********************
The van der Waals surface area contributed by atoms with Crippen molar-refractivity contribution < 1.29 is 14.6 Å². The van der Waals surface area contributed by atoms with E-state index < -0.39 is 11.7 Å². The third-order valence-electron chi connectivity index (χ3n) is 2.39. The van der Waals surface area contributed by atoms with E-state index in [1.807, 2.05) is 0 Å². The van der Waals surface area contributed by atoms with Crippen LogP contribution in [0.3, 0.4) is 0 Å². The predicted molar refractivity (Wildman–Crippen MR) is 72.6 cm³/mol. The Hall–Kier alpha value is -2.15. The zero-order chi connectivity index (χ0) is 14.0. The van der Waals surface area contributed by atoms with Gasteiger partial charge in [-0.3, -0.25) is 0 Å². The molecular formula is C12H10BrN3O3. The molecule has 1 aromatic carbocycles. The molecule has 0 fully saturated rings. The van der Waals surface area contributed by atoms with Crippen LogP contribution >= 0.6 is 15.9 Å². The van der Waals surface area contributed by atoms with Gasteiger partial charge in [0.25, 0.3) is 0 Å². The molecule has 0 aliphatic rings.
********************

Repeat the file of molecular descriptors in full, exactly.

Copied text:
The van der Waals surface area contributed by atoms with Crippen molar-refractivity contribution < 1.29 is 14.6 Å². The van der Waals surface area contributed by atoms with E-state index < -0.39 is 11.7 Å². The third-order valence-electron chi connectivity index (χ3n) is 2.39. The van der Waals surface area contributed by atoms with E-state index in [1.807, 2.05) is 0 Å². The van der Waals surface area contributed by atoms with Crippen LogP contribution in [0.3, 0.4) is 0 Å². The predicted molar refractivity (Wildman–Crippen MR) is 72.6 cm³/mol. The Hall–Kier alpha value is -2.15. The zero-order chi connectivity index (χ0) is 14.0. The van der Waals surface area contributed by atoms with Gasteiger partial charge in [-0.3, -0.25) is 0 Å². The molecular formula is C12H10BrN3O3. The molecule has 1 aromatic carbocycles. The molecule has 0 fully saturated rings. The van der Waals surface area contributed by atoms with Crippen LogP contribution >= 0.6 is 15.9 Å². The van der Waals surface area contributed by atoms with Gasteiger partial charge in [0.25, 0.3) is 0 Å². The molecule has 0 aliphatic rings.